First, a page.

Wood Brothers Racing Visits "The Boneyard" Phoenix, AZ (November 6, 2008)-The Phoenix area has much to offer outside of Phoenix International Raceway with its vast desert landscape and presence of the U.S. Air Force. Jon and Keven Wood, drivers...
Wood Brothers Racing Visits "The Boneyard"
Phoenix, AZ (November 6, 2008)-The Phoenix area has much to offer outside of Phoenix International Raceway with its vast desert landscape and presence of the U.S. Air Force. Jon and Keven Wood, drivers of the no. 21 Wood Brothers Racing U.S. Air Force F-150 and team visited the air plane Boneyard in Tucson and had an eye opening experience.
The team arrived at the Davis Monthan Air Force Base AMARC (Aerospace Maintenance and Regeneration Center) just outside Tucson, AZ in the Sonora desert to see, for the most part, the final resting place of some of the most admired and respected aircraft the United Stated has used in military history. Driving out, looking over the flat desert land surrounded byred rock mountains, acres upon acres of airplanes were in view including C-5's, Fighters and B-52 Bombers, amongst many others.
Tour guide, TSGT Scott Fredrick reported that not all of the aircraft were there just for scrap metal and parts. The storage area has an inventory of over 42,000 and was split in half by a public road that runs through the center. One side is where planes were regenerated, cleaned up and sent back out to be flown again. They may be sold to U.S allies around the world or go back into commission in our own services including the U.S. Air Force, Navy and Marines. None of the aircraft are sold to the public, however, some are donated to museums for display.
The base was chosen in 1964 for the storage area due to its climate, meager rainfall and low humidity. This climate would allow for the planes to be stored there indefinitely with little corrosion. There is also a thick layer of hard clay, known as caliche, that allows the heavy planes to be stored on the desert without a concrete pad or steel for parking.
This unique experience of this trip is to hear the history behind the planes, Keven Wood described his observation. "You hear some of the history behind some of the planes, it's really interesting. I mean, it's not a plane just sitting there. The plane has history behind it." He commented on the acres of B-52's that sat in the field, "The thing that stuck out the most was the way that they leave the planes [B-52's] out for the spy satellites to see. Just knowing that Russia is watching us and they know that we know. That was just really wild having those chopped up planes sitting there and they can't even throw them away, I mean, they have to leave them sitting there."
The bus stopped at a sleek F-15C jet that was sitting among other jets. It didn't seem any more special than any other; but this one had a story that is engrained in modern American history. Tour guide, Teresa Vanden-Heuvel, explained this particular plane was one that was first to respond and attempt to intercept the commercial airplane that flew into the World Trade Center on 9/11. However, it was too late; once it arrived, the second plane had already hit the New York City landmark.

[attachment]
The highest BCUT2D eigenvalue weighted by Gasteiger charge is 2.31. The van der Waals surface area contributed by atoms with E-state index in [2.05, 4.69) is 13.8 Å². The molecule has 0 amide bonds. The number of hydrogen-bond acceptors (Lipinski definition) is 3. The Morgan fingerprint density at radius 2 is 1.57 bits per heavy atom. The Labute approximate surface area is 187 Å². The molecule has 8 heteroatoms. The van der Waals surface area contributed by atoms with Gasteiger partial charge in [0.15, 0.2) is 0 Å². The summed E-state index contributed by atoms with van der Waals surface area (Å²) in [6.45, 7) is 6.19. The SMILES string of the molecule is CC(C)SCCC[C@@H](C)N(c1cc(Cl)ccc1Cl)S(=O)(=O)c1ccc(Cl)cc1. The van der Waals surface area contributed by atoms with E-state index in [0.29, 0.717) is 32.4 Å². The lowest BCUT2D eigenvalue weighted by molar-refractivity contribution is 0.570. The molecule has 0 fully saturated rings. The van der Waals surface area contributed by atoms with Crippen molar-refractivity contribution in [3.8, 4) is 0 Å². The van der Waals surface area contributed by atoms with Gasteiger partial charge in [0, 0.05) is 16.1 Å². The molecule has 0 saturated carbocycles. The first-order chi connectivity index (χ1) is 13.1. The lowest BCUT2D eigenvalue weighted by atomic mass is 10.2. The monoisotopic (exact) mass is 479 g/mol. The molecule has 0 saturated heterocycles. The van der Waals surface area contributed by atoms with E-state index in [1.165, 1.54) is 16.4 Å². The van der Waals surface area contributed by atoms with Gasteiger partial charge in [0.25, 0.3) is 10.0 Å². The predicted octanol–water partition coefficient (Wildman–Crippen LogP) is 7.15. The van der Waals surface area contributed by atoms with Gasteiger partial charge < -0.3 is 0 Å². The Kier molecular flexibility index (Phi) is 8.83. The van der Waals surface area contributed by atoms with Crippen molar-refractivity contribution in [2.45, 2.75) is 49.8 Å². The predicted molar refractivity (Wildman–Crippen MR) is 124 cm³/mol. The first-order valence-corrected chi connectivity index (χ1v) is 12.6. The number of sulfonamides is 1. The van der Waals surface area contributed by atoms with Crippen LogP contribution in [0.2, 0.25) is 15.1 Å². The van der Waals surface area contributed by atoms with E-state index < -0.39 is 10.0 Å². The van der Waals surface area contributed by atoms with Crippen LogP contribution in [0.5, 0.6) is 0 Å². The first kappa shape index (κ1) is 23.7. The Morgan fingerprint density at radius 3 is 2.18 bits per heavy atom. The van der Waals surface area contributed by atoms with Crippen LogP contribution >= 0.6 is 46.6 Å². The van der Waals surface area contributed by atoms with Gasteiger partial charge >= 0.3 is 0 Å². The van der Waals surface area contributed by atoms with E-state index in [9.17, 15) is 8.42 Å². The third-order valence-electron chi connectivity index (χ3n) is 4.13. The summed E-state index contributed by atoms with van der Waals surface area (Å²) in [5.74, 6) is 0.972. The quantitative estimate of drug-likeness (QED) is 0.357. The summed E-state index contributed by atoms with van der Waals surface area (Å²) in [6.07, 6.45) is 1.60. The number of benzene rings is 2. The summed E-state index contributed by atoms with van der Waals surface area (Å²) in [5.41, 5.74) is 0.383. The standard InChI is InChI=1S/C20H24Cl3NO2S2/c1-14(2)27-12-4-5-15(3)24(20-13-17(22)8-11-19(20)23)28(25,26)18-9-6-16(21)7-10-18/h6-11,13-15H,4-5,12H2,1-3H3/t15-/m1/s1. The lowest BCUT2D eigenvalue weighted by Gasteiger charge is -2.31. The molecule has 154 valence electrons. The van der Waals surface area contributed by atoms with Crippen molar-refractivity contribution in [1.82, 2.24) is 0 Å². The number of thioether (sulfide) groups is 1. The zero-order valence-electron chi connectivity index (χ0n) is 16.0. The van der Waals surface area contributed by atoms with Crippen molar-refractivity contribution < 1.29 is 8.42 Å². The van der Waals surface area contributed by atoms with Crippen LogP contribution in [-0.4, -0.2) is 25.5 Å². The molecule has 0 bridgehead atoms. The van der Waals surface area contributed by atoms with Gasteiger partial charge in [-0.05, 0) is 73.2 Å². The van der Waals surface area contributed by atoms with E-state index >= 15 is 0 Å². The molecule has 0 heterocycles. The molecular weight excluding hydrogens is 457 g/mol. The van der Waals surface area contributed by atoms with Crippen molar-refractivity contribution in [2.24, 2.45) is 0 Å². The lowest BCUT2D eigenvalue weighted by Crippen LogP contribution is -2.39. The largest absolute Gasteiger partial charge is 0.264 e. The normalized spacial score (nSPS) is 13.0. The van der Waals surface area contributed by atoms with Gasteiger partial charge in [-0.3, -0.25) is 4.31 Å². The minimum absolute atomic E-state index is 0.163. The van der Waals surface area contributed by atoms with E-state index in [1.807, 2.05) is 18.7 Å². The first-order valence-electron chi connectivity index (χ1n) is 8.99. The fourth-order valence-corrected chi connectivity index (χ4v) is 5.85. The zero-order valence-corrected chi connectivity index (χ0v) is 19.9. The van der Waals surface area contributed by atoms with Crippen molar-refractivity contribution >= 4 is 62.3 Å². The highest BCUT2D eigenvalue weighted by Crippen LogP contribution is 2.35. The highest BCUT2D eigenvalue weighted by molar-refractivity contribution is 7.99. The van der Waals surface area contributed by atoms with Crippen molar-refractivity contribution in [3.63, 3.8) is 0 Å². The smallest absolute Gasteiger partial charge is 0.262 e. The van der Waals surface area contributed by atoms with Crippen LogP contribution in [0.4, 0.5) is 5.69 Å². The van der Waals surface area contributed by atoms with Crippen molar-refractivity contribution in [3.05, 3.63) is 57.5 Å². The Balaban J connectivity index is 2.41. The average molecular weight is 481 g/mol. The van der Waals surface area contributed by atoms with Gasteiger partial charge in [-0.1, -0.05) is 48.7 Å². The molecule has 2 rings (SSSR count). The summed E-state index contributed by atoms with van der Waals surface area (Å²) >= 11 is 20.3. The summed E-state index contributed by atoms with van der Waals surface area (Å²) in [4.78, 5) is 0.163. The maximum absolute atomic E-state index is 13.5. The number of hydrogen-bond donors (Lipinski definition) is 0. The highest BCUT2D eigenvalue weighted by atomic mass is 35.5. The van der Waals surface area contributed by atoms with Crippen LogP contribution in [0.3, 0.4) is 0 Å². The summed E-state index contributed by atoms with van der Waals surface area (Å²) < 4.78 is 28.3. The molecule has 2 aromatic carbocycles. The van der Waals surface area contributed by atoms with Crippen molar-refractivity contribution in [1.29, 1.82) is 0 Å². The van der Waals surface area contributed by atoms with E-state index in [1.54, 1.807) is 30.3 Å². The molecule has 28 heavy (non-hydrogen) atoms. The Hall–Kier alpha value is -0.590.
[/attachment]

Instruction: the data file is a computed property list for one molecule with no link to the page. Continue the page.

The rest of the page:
The next stop was at the number of C-5's that were out of commission and used for parts. The huge fuselages stood in the desert like dinosaurs. Some with noses missing, wings cut off and tails dislodged, the team was able to climb into one that had been retired. One could only imagine the airman who once flew on a mission to Vietnam or Korea. Truck chief Dwight DuBois spoke about his thoughts on climbing into the massive plane, "I had been in a C-17 before but, going in that C-5, the thought I had when I went up the ladder was I wanted to know where it had been, what kind of combat it had been in, just the history of it. It was exciting to go up in there and look out, just imagining what those guys went through pushing stuff out and getting it to the war and the whole deal. I was really wrapped up in it and just really excited. I don't know how to explain it but, it was just an awesome opportunity to get to do that," said DuBois.
The value of airplanes that currently sits on the base is worth 35 billion dollars but nothing is wasted. Parts and pieces are reused and recycled. Vanden-Heuvel explained the landscape constantly changes with old moving out and new aircraft moving in. Planes that are currently used in Iraq and Afghanistan may also meet their fate and retire at this serene place in the future.
Dwight spoke for the entire 21 crew, "Coming from a military background, it was an opportunity of a lifetime to do that. The whole experience of getting out there and being able to see the different kind of planes and the history the plans have being in the war and doing different combats; I'm just thankful for those guys to take their time and do all of that for us," DuBois spoke of Frederick and Vanden-Heuvel. As far as a crew member we don't really get to do things like that. I know everybody on the team really appreciated it and wanted to thank everyone once again."
Watch Jon Wood and the Wood Brothers Racing no. 21 U.S. Air Force F-150 will compete in the Lucas Oil 150 on Friday, November 7th at Phoenix International Raceway live on SPEED at 7:30PM ET.